“A sacrifice for the good of humanity is a story that happens in every culture,” explains Toparovsky, whose artwork celebrates the breadth of the human condition — the difficult, the painful, the sublime and the wondrous.
After he was satisfied with the rock pile configuration, Toparovsky exited the exhibition space and pointed out that his Prometheus has the legs of a raptor. “Think about it,” he challenged. “If you are having your liver eaten out every day, you would need to embrace your enemy in order to survive.”
That spiritual imagery and more fuels the current exhibition of complex mixed-media, sculpture, photography and digital imaging that spans three unique-shaped spaces in the cathedral. The theme draws upon ancient stories, mythology, historical references and contemporary narratives to convey the depths of the human experience and its transcendent connections.
Toparovsky, an internationally acclaimed artist, is no stranger to the cathedral — he designed and created the life-size bronze crucifix that adorns the altar, a beloved image for visitors and parishioners.
At first blush, it may seem ironic that Toparovsky, who considers himself an observant, if non-practicing Jew, was selected to design the crucifix (his first liturgical commission). But his artistic recognition and sensitivity to spiritual aspects made him the perfect artist to create Christ on the cross, an experience that he recalled was “overwhelming, magical, wonderful and exhausting.”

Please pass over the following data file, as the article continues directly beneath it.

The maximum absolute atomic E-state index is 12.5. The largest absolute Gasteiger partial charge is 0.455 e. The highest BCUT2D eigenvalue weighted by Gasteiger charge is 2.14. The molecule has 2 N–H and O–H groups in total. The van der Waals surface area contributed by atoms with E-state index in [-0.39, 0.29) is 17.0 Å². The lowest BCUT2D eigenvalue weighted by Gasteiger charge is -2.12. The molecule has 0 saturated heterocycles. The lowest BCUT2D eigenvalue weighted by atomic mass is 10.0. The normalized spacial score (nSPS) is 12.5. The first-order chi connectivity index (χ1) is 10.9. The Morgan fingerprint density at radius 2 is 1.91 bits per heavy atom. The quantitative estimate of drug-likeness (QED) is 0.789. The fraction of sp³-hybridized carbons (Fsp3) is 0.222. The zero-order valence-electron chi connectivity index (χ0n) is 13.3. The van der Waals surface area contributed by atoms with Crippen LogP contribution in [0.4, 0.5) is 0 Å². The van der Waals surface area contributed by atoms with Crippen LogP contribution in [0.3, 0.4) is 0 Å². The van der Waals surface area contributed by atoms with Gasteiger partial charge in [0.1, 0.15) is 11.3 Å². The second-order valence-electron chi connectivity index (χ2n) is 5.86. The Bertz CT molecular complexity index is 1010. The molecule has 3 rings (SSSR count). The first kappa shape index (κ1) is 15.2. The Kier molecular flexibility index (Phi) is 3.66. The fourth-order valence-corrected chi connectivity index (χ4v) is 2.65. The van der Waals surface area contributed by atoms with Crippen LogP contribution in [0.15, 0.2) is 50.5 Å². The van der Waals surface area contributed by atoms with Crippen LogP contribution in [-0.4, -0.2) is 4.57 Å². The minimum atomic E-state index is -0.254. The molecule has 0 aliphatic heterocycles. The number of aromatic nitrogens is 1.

“With that commission, came a great responsibility,” he said. “Once that was installed, it never felt like it belonged to me anymore. I mean, how could it? It’s not the same. It’s invested with the energy of the world. It’s now an icon for so many.”
Indeed, Toparovsky is often approached and thanked for his work when he is at the cathedral. “They will come up and throw their arms around me, wanting pictures and kissing me and looking so delighted,” he said. “But it’s not me, it’s not who I am that they are responding to. I am just a conduit. A conduit for courage and the vulnerable.”
For this current exhibition, Toparovsky created unique spaces for cathedral-goers to meditate on, consider and ponder. In this first chapel (located at the end of the cathedral’s main entrance), you will find a high, hedge-like structure with leaping creatures popping out of it. Peer into a small window and see a garden of bronze plant life, a shimmering light and … a mysterious elevator door.
A secret garden? A metaphor for life’s barriers? The journey between earth and heaven? All of the above and more, said Toparovsky.
Turn the corner and discover the second art room that Toparovsky refers to as a lararium, the ancient Roman custom of creating a sacred place near the front door where offerings and prayers could be made. Here works of art on paper and sculpture fill up a vibrant blue lacy wall with other artwork — evoking modern and ancient sensibilities — positioned throughout for spiritual speculation.
The bronze torso may seem familiar — it’s St. Sebastian, an early church martyr who is often depicted leaning against a tree, dying from multiple arrows shot into his body. In this instance, St. Sebastian’s body is also melding into the tree to signify his connection to Christ on the cross.
“I wanted to portray him with as much beauty and dignity I could imagine,” says Toparvosky about the saint who did not die from the arrows, but who was ultimately beaten to death.
“I wanted this exhibition to celebrate the breadth of the human condition,” sums up Toparovsky. “To be able to accept that things in life are hard and still carry on. That there are sacrifices to make in order to get that the place where things are wonderful — and to have that personal connection to the sublime.”